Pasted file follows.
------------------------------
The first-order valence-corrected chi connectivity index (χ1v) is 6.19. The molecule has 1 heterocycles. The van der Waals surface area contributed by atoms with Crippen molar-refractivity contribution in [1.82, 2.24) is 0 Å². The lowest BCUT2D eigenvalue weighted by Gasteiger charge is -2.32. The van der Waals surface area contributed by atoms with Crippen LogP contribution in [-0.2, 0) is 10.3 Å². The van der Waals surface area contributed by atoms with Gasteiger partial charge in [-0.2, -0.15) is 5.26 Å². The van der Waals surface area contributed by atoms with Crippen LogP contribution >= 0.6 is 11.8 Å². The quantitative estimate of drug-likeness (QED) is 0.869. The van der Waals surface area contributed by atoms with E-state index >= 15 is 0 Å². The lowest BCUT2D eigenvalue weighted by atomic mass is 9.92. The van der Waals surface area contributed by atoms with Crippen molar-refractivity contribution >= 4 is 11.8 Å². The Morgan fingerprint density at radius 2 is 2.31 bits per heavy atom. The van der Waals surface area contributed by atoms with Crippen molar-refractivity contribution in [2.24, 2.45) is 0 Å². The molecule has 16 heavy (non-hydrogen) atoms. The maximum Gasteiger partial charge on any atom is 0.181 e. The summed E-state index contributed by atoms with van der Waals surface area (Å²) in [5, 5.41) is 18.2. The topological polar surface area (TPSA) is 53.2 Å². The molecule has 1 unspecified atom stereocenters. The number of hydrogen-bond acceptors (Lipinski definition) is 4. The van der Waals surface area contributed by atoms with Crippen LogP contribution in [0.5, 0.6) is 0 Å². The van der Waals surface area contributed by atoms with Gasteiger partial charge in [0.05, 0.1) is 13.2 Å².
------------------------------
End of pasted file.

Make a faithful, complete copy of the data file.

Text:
The first-order valence-corrected chi connectivity index (χ1v) is 6.19. The molecule has 1 heterocycles. The van der Waals surface area contributed by atoms with Crippen molar-refractivity contribution in [1.82, 2.24) is 0 Å². The lowest BCUT2D eigenvalue weighted by Gasteiger charge is -2.32. The van der Waals surface area contributed by atoms with Crippen LogP contribution in [-0.2, 0) is 10.3 Å². The van der Waals surface area contributed by atoms with Gasteiger partial charge in [-0.2, -0.15) is 5.26 Å². The van der Waals surface area contributed by atoms with Crippen LogP contribution >= 0.6 is 11.8 Å². The quantitative estimate of drug-likeness (QED) is 0.869. The van der Waals surface area contributed by atoms with E-state index >= 15 is 0 Å². The lowest BCUT2D eigenvalue weighted by atomic mass is 9.92. The van der Waals surface area contributed by atoms with Crippen molar-refractivity contribution >= 4 is 11.8 Å². The Morgan fingerprint density at radius 2 is 2.31 bits per heavy atom. The van der Waals surface area contributed by atoms with Crippen molar-refractivity contribution in [2.24, 2.45) is 0 Å². The molecule has 16 heavy (non-hydrogen) atoms. The maximum Gasteiger partial charge on any atom is 0.181 e. The summed E-state index contributed by atoms with van der Waals surface area (Å²) in [5, 5.41) is 18.2. The topological polar surface area (TPSA) is 53.2 Å². The molecule has 1 unspecified atom stereocenters. The number of hydrogen-bond acceptors (Lipinski definition) is 4. The van der Waals surface area contributed by atoms with Crippen LogP contribution in [0.5, 0.6) is 0 Å². The van der Waals surface area contributed by atoms with Gasteiger partial charge in [0.05, 0.1) is 13.2 Å².